Starting a Retail Business
Control Over Your Cost of Goods Sold
For a retailer, the "cost of goods sold" or COGS is equal to the direct cost of each item sold - the price the retailer pays to purchase the item from its supplier. When starting a new store, you will likely have little control over the prices you are charged from suppliers. In most cases the suppliers will be selling to multiple businesses (perhaps other stores, distributors, maybe even doing some direct selling to customers online). When they have so many options, your suppliers will ignore pressure from you to charge lower prices than they do to others. They may actually charge you more as it is more expensive for them to sell to a small business than in high volumes to big box stores or distributors. However, if you will represent a significant portion of the sales of your supplier, perhaps because they are also a new or local business, your ability to dictate the prices you will pay increases significantly.
Control Over Your Prices
Likewise, a new retail business may only seem to have control over prices it can charge to customers. If competitors are selling the same goods or substitute goods for which customers see little difference except for price, a retailer must set prices in accordance with competitors. Certainly, with the ability of today's customers to check prices from their phones while still in your store, charging more than competitors can drive away your customers if they have no qualms about walking over to your competitor. For the lucky retailer who plans to sell unique products or open in a location where the nearest direct competitors are miles away, the situation may be different.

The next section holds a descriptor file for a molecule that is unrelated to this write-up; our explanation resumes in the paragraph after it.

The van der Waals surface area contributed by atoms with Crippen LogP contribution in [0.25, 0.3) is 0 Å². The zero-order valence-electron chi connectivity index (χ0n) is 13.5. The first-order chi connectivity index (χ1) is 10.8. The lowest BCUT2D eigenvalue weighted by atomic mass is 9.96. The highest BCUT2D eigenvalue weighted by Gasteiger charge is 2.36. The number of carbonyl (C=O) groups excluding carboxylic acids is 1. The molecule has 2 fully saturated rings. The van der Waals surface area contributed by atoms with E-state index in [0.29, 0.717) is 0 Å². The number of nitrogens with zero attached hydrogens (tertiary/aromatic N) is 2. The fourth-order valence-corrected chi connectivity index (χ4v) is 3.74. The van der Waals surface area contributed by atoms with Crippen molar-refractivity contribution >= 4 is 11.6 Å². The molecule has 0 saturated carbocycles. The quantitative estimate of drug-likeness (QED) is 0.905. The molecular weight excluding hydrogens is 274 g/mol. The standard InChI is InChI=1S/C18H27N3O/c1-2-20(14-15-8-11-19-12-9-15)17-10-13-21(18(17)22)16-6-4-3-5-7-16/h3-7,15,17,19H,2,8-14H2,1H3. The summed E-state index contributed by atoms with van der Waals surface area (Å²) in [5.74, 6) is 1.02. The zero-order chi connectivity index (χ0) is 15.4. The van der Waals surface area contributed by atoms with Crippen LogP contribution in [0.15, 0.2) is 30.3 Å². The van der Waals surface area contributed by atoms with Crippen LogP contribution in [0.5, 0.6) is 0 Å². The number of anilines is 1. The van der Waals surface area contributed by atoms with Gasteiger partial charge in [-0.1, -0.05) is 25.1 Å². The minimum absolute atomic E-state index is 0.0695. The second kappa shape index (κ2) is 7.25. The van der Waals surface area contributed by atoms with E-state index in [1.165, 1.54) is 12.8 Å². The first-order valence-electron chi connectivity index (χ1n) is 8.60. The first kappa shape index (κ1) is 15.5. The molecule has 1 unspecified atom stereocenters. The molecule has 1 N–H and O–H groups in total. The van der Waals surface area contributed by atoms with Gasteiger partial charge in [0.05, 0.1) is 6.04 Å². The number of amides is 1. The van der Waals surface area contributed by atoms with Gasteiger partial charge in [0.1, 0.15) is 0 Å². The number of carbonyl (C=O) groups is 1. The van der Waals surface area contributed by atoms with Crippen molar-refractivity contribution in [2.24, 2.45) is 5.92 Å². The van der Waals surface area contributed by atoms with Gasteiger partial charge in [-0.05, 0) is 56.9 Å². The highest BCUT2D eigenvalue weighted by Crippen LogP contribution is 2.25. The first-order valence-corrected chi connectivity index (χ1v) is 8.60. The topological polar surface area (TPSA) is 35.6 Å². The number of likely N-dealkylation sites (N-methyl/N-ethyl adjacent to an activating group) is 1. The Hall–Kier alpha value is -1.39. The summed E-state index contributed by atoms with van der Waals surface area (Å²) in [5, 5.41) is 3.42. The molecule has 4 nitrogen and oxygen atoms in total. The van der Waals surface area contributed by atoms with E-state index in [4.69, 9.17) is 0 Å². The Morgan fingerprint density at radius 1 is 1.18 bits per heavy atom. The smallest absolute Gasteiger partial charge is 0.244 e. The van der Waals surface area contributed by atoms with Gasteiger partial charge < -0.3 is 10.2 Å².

Living on the Markup
What living on the markup means is that when your COGS is controlled by suppliers and your prices are controlled by competitors, your ability to be profitable relies on your ability to run lean operations. The difference between the revenue you bring in and your COGS (the gross profit) must be enough to cover the fixed costs of the store and leave room for profit for yourself and investors. The fixed costs are called so because they do not increase by selling an additional item or decrease by selling one fewer. These include rent, the depreciation of equipment and improvements to the location, marketing, accounting, insurance, supplies, salaries of all staff, and interest you owe on loans. The more you can keep these costs down, the more gross profit will flow to your bottom line profit.
The first step to starting a retail business is to develop your retail business plan. Growthink provides products and services to help you develop a professional business plan and turn your dream into reality.
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OR, We Can Develop Your Plan For You
Our professional business plan consultants can create your entire business plan for you. We will make sure your business plan is sound and ready for investors so you can continue to focus on running your business. Over the past decade, we have created business plans for hundreds of retail businesses.
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